Tag Archives: fitness

Live Free. Die Hard. Use Gym Equipment Properly.

Live free or die hard.

Live free or die hard.

There is a gym at the intersection of 2nd and Danforth in Edmond, Oklahoma. Edmond is a suburb of Oklahoma City and is like most other suburbs in the world except maybe a little more spread out and far from major bodies of water. We don’t even have a river.

The gym used to be called Aspen. It was fun to say, “I’m going to Aspen,” and imagine that you were going to the mountains to ski wearing a white mink coat. It was also fun ask people, “How’s your Aspen?” It almost works because most people would go to the gym to do something to their Aspen, to shrink it or firm it up or make it more bubbly.

I’ve spent many cumulative hours in this gym, though it is no longer called Aspen. It was purchased by Gold’s some time ago and now has all those really annoying signs around it with attractive people wearing shorts and sports bras lifting 5 lb. free weights or stepping in a puddle: “Pain is temporary. Quitting is forever.” “Your body can stand almost anything. It’s your mind you need to convince.” “Work hard. Work hard.” I don’t really get the last one.

Growing up, visiting the gym was usually a bit stressful for me. I was uncomfortable with strangers seeing me sweat or exert myself in any way. I was convinced, incorrectly, that I was not athletic because I was not thin. If I could have exercised in a dark room away from the glaring fluorescent lights and television screens broadcasting Fox News and Maury, I certainly would have chosen it. In fact, I would have paid a premium to hide the shame of my perspiration somewhere even I wouldn’t have to see it.

My teenage gym dream has come true. There is now a cinema room at Gold’s Gym. A cinema room is a darkened enclave within the larger gym complex. It is so dark, in fact, that if you walk directly into the room after having been outside in the noonday sun, you won’t be able to see anything, and you’ll have to grope each piece of equipment to find out if it’s an elliptical trainer, treadmill, or stationary bike. This is probably what aliens feel like when they probe people.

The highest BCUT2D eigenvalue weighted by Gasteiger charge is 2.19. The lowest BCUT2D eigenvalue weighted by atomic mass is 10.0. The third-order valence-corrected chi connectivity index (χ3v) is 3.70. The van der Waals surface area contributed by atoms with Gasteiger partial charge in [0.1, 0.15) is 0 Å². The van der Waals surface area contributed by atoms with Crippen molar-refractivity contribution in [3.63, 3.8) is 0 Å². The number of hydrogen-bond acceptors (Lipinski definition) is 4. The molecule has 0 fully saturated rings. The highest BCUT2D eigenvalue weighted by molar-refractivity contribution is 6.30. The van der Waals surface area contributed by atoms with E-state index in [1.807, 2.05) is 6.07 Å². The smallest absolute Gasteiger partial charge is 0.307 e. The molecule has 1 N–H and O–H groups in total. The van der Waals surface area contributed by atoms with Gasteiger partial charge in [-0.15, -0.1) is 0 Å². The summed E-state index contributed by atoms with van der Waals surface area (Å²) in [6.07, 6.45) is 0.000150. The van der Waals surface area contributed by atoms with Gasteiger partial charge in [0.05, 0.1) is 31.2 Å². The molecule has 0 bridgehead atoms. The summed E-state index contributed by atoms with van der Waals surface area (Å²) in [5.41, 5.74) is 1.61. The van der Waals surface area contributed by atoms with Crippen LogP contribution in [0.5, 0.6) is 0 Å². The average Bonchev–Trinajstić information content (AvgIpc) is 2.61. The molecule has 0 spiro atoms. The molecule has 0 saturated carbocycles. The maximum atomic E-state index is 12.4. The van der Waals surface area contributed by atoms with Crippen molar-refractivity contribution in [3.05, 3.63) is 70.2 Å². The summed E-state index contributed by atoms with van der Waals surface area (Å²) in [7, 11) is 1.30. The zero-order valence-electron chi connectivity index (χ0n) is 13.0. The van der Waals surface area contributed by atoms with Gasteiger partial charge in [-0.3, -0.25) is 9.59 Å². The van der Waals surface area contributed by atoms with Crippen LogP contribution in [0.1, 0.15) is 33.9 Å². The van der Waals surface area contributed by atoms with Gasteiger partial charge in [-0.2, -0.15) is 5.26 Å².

The machines are arranged in front of a movie screen that is showing  – unsurprisingly – a dude movie of some stripe. Granted, I’ve only been in there twice, but the first time they were playing an Adam Sandler film (not Punch-Drunk Love), and the second time was Live Free or Die Hard.

I visited the gym today and was very excited about getting to use the Cinema Room and experience the joys of working out in the dark. True to form, when I walked in I almost immediately ran into a machine in the pitch-black room. After touching every piece of equipment, I finally found an elliptical trainer and placed  my feet on the landing pads and started to ellipticise. At that moment, I looked up and saw Bruce Willis, covered in dirt and sweat and blood, giving another man a wiener-withering glare. This is what I was working for, that kind of power.

I’d burned 235 calories after being on the machine for 17 minutes. Sweat had completely soaked the back of my shirt and my chin was dripping too. On screen, I watched Bruce single handedly break into a federal government building and throw a Russian assassin through a turbine. He was doing everything he could to save his sassy but still kind of wimpy daughter. I pushed my mph to 7.5.